• General discomfort

Allergic Conjunctivitis

If you suspect your dog might have allergic conjunctivitis, take it to the vet for medical evaluation. The vet will either confirm the diagnosis or rule out allergic conjunctivitis. If your dog has had a history of itchy skin, it’s worth mentioning it to your vet as this can guide them in their assessment of your pet. 

Predisposing Factors

As mentioned above, dogs with a history of skin allergies are more predisposed to developing allergic conjunctivitis. Other than their history of existing dermal allergies, other predisposing factors include age and breed. 

  • Age - Allergic conjunctivitis commonly arises in dogs under three years of age, although it can occur in any dog of any age. 
  • Breed - Although any breed could develop the condition, it has been found that certain breeds are predisposed to developing allergic conjunctivitis:
  • Boxer
  • Cocker Spaniel
  • French Bulldog
  • German Shepherd
  • Golden Retriever
  • Labrador Retriever
  • Poodle
  • West Highland White Terrier

Diagnosis

A vet will employ several diagnostic tests to confirm or rule out a diagnosis of allergic conjunctivitis on your dog. In instances where the tests are inconclusive, the vet will resort to a process of elimination to arrive at a diagnosis. Some of the tests the vet might perform are discussed below.

  • Conjunctival Cytology - This test will reveal the presence of inflammatory cells in the conjunctiva, confirming a diagnosis of allergic conjunctivitis. Although this test is reliable, there are times when the cells are not present or are undetectable to the test.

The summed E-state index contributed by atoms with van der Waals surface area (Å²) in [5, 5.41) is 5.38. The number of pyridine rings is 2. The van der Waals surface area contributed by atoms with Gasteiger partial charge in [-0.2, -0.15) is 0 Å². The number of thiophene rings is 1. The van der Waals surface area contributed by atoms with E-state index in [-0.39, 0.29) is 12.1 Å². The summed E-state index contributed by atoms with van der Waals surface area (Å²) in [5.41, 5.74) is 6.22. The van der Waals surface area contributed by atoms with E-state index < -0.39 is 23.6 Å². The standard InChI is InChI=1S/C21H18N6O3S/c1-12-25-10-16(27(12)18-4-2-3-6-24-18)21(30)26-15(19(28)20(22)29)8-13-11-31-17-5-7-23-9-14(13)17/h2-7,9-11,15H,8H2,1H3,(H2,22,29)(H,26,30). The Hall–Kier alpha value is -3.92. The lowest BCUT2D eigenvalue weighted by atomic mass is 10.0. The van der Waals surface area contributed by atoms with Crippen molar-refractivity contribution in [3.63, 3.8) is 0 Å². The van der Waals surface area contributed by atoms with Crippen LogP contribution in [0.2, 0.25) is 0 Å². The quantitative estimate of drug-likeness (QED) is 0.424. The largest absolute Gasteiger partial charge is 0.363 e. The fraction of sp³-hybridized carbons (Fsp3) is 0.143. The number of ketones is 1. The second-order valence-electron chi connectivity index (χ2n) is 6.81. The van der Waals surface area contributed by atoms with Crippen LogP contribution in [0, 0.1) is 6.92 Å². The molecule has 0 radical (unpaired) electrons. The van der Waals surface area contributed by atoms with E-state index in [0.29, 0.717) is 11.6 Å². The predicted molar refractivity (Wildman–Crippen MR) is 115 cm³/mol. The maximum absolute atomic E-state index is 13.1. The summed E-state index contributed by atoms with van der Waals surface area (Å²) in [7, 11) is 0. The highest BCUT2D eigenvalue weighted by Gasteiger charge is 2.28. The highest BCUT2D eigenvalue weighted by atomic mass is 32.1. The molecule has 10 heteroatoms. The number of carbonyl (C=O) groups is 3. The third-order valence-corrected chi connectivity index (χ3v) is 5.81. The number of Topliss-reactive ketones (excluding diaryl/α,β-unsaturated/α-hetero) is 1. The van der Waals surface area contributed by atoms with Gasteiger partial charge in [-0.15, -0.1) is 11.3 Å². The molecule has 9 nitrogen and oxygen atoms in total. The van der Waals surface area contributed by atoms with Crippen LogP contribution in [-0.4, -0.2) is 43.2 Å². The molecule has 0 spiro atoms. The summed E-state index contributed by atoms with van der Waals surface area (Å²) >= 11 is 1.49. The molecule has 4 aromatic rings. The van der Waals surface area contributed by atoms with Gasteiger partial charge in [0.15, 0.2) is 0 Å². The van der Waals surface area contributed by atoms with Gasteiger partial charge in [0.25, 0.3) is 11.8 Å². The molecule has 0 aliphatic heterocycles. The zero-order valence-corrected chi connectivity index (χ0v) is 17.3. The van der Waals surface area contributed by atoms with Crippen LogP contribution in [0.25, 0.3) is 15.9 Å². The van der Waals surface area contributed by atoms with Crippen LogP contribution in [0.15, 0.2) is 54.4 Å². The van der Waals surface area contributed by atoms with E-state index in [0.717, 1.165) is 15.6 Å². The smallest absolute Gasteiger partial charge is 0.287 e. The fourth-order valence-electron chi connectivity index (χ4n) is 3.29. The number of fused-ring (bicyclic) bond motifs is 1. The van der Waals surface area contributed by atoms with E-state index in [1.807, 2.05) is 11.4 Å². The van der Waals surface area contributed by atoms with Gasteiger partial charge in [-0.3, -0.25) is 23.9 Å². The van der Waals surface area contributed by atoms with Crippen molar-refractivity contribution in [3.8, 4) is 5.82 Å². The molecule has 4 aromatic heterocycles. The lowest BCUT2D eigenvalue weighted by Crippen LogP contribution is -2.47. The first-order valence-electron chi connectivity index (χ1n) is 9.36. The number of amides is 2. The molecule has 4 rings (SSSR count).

• Process of Elimination - If conjunctival cytology is inconclusive, your vet might proceed to run other tests to check for other underlying causes of the inflammation. Eye infections, dry eye, or corneal ulcers can also cause inflammation of the eye.
  • Biopsy - When all other tests fail, the vet might opt for a biopsy of your dog’s conjunctival tissue. The specimen will have to be obtained while your dog is under sedation with general anesthesia. However, these are rare cases. 
  • Conjunctival Provocation Test - A new test called the conjunctival provocation test shows the potential of being a definitive tool in diagnosing eye conditions. However, further research is needed to establish it in veterinary practice. 

Treating Eye Allergies in Dogs

The treatment of allergies is vital to restoring your dog's overall well-being. Allergic responses can trigger inflammatory processes. When this state of inflammation is chronic, other health problems may arise and lead to complications. 

Identify the Allergen

The first step in treating allergies is to identify the allergen. Identifying the allergen enables you to avoid or minimize your dog's exposure to it. Stopping exposure to the allergen will cause the allergic reaction to subside. This will bring relief to your dog. Identifying allergens is not easy. You will need the expertise of your vet.

Start Anti-Itch Therapy as Prescribed